This article is part of a five-part series to be delivered by gasworld this week in the lead-up to World Environment Day 2021, taking place on Saturday 5th June.

Biomethane is seen by many as a vitally important part of our energy future, with various quarters keen to urge its long-term deployment. It’s part of a wider spectrum of renewable energies like biogas that are increasingly coming to the fore as the world strives for a more diversified and sustainable energy mix.

The trend towards higher natural gas prices, coupled with the demand for renewable energy, has recently created strong demand for both biomethane and biogas – and a number of industrial gas related companies are already involved in this embryonic space, particularly where the recovery and subsequent re-purposing of associated carbon dioxide (CO2) is concerned.

As was mentioned in yesterday’s article, which focused on hydrogen, just last year a study was published to show the required investments needed to scale-up biomethane and hydrogen to assist the transition towards the lowest cost climate neutral system by 2050.

Gas Decarbonisation Pathway 2020-2050, published by the Gas for Climate consortium, suggests that addition EU climate and energy policies are needed to position Europe on the road to net zero by 2050.

It’s central and aspirations Accelerated Decarbonisation Pathway examines which investments and innovations have to take place in order to achieve a 2030 greenhouse gas reduction target -55%, and climate neutrality by 2050.

According to the study, the European Green Deal can facilitate such developments by:

  1. Fostering cross-border trade and transport of hydrogen and biomethane and clarifying market rules for green and blue hydrogen, including hydrogen for transport.
  2. Stimulating the production of biomethane and hydrogen by binding mandate for 10% gas from renewable sources by 2030.
  3. Incentivising demand for hydrogen and biomethane by strengthening and broadening the EU Emission Trading System combined with targeted and time-bound Contracts for Difference.
  4. Adapting the EU regulatory framework to make gas infrastructure future proof in an integrated energy system.

Read more: Study: Scaling up biomethane and hydrogen for decarbonisation

Focusing on Europe, it has been clear that demand for biomethane and biogas is growing, and companies are reacting fast to such demand. In June last year, it was confirmed in the European Biomethane Map 2020 that there had been a 51% increase of biomethane plants in Europe – by which figure showed the plants grew from 483 in 2018 to 729 in 2020.

Read more: 51% increase of biomethane plants in Europe

Supporting that growth, at gasworld’s Virtual Europe Industrial Gases summit in April, we heard that the European Biogas Association hopes to have 45GW of installed biomethane capacity across Europe by 2030, according to Harmen Dekker, Director of the Association.

Speaking at the one-day event, Dekker said that there are currently more than 18,000 biogas plants in Europe and this number is continuing to grow.

As well as the European Biogas Association, which is clearly a major play in the industry, you also have the likes of Air Liquide which has committed a lot of time and money to biomethane developments – in fact, in November last year, the industrial gas giant started construction on its first two biomethane production units in Italy.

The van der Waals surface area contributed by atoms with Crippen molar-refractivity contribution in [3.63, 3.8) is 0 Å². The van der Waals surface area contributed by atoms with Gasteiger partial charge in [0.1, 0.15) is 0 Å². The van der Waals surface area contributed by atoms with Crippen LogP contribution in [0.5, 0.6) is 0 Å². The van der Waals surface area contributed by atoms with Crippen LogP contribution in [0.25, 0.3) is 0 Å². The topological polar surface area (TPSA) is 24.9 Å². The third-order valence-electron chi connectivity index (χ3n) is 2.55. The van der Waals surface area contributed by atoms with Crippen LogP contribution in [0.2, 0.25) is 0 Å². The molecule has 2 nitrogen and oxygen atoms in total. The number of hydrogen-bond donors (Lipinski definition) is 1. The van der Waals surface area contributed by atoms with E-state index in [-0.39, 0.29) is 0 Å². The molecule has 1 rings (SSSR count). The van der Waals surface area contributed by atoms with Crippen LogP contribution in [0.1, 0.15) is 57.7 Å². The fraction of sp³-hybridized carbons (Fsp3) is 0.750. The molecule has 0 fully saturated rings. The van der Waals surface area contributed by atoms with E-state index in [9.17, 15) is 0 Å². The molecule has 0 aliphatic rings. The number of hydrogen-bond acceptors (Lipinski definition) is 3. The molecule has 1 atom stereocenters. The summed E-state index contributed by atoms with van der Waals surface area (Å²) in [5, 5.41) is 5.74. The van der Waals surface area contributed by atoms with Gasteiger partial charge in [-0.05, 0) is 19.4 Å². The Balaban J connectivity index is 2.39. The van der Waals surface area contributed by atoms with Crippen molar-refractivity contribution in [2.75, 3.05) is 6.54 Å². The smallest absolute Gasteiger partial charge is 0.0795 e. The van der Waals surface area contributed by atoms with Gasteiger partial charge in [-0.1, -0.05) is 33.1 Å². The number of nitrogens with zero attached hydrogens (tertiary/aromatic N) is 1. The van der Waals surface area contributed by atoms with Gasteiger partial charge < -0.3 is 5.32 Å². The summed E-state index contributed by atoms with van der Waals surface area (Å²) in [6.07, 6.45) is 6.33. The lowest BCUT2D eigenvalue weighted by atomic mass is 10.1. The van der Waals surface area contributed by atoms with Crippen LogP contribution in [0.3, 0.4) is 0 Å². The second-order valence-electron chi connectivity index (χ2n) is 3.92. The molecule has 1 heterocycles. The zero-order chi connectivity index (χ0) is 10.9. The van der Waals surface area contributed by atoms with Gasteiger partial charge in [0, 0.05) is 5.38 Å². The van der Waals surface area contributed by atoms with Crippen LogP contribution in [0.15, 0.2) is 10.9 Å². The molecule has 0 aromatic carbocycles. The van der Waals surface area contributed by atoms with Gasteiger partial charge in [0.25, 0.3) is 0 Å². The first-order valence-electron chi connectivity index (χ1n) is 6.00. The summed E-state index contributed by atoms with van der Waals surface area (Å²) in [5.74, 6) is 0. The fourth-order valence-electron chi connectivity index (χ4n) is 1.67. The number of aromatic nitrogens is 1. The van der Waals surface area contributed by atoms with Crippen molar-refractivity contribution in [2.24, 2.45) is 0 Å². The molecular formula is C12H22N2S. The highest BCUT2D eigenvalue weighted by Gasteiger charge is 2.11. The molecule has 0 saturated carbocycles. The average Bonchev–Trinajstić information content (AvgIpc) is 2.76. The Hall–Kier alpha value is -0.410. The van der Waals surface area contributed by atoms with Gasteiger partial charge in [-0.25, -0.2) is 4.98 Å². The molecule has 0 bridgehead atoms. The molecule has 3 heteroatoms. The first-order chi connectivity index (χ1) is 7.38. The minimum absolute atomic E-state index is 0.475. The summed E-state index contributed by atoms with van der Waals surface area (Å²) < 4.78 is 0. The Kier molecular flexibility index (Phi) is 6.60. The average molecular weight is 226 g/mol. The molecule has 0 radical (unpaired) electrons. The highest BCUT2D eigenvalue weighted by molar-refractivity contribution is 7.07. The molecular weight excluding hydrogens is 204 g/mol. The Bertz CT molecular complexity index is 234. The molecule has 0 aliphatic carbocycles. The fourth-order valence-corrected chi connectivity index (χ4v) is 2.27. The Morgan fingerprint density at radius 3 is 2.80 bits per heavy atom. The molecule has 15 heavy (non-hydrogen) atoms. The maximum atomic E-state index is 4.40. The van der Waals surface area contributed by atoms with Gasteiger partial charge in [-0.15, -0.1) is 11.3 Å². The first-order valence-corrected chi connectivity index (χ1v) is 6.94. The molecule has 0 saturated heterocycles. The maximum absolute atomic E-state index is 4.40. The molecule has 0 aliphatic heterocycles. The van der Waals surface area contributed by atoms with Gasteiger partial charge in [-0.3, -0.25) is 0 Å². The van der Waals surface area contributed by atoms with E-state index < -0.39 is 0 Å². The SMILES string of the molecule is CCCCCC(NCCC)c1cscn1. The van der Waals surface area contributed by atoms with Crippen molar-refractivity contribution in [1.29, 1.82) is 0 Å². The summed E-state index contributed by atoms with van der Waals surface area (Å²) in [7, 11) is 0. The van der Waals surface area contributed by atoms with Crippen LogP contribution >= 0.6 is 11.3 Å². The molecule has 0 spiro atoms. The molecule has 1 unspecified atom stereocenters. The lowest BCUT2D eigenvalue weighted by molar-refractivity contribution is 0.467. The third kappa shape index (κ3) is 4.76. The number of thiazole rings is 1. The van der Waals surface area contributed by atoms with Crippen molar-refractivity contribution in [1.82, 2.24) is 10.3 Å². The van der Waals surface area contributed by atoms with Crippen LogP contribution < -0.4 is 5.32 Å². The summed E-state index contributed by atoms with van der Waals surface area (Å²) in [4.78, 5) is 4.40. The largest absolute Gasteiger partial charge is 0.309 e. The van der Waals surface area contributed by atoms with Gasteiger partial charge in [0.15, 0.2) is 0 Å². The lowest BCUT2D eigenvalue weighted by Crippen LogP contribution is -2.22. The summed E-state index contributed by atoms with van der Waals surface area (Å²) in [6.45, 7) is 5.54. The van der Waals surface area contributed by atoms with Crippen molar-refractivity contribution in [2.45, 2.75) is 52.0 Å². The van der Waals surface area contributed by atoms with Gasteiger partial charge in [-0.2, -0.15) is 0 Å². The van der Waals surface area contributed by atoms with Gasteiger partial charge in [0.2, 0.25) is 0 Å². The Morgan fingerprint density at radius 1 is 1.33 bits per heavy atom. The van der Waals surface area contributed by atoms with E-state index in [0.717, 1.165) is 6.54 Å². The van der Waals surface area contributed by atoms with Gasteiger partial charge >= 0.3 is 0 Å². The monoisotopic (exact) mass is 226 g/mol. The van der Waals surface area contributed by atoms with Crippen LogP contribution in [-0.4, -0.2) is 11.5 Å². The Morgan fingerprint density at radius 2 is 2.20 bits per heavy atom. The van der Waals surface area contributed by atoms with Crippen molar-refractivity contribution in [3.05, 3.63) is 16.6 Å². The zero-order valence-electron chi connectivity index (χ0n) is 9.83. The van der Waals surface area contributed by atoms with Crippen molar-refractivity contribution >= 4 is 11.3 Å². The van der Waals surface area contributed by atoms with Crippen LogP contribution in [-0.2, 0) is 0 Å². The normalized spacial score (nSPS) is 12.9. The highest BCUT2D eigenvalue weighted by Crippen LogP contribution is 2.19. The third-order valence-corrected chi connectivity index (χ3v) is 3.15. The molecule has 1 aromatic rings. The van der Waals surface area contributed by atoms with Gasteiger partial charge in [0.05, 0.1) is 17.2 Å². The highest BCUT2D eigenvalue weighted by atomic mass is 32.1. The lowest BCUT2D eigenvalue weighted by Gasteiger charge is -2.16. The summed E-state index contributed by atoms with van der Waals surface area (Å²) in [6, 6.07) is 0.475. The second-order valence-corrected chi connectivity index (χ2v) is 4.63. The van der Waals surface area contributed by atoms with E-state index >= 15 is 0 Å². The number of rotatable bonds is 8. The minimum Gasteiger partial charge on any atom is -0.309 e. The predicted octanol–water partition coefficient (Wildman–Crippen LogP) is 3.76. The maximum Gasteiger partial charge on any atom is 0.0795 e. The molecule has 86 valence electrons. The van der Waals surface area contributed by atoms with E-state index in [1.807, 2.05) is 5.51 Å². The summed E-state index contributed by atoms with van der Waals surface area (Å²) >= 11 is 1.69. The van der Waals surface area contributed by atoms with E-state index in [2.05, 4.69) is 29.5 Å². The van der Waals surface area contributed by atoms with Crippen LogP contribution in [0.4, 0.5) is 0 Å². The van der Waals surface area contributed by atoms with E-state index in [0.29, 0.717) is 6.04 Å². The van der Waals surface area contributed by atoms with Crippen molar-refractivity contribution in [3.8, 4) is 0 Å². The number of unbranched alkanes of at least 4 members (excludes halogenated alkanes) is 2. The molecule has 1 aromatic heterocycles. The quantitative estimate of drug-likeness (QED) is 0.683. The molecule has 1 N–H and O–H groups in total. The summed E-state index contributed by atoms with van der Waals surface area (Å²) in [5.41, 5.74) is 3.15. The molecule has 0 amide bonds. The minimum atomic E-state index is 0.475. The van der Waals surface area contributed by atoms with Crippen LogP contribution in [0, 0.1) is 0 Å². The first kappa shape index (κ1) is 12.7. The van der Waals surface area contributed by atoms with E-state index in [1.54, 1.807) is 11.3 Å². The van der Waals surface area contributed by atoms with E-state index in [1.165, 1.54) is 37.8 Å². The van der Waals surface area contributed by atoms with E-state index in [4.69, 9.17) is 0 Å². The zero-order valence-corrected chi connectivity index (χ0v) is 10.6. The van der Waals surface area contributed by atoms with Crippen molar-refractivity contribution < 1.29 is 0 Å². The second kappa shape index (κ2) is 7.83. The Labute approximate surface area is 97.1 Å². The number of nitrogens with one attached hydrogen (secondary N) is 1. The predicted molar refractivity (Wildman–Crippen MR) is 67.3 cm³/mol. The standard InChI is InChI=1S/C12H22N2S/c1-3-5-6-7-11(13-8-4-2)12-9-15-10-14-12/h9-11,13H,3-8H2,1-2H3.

Read more: Construction underway on two Air Liquide biomethane production units

Located in Truccazzano, Milan and Fontanella, Bergamo, the facilities will have a total production capacity of 3,200 tonnes per year – equivalent to about 50GW hours per year. From a circular economy perspective, the two units will also be complemented by one filling station for the supply of bio-LNG and bio-CNG to local transport companies. Open 24 hours a day, 7 days a week, the station will be able to refuel up to 100 trucks per day.

Another biomethane-based milestone was achieved by the company just months later when Air Liquide teamed up with UK-based supermarket chain Asda, a wholly owned subsidiary of Walmart, to install and operate six biomethane distribution stations to refuel trucks on its sites.

Operational as of the first quarter of 2021, the new stations for Asda help power more than 300 new BioNVG trucks that Asda will commission this year as part of an effort to reduce the environmental footprint of its transport activities.

Read more: Air Liquide to build biomethane stations for Asda

But it’s not just trucks that the world can look to decarbonise with biomethane. It was revealed last year that the fuel could deliver 30% of the UK’s 2030 carbon budget in hardest to decarbonise sectors, provide green heat to 6.4 million homes and create 30,000 jobs by 2030, according to a report by the Anaerobic Digestion and Bioresources Association (ADBA) titled Biomethane: The pathway to 2030.

According to the report, sponsored by Air Liquide, Privilege Finance and SNG, when fully deployed, the biomethane industry could deliver a 6% reduction in the UK’s greenhouse gas emissions by 2030. 

The report also shows that the biomethane industry could create tens of thousands of jobs, boost energy and food production security, attract investment into the green economy and enhance Britain’s competitiveness on the international sustainable technology market.

Read more: Biomethane to help decarbonise the UK

gasworld’s five-part series to celebrate World Environment Day continues tomorrow, when CCS and CCUS will be in focus. Keep an eye out!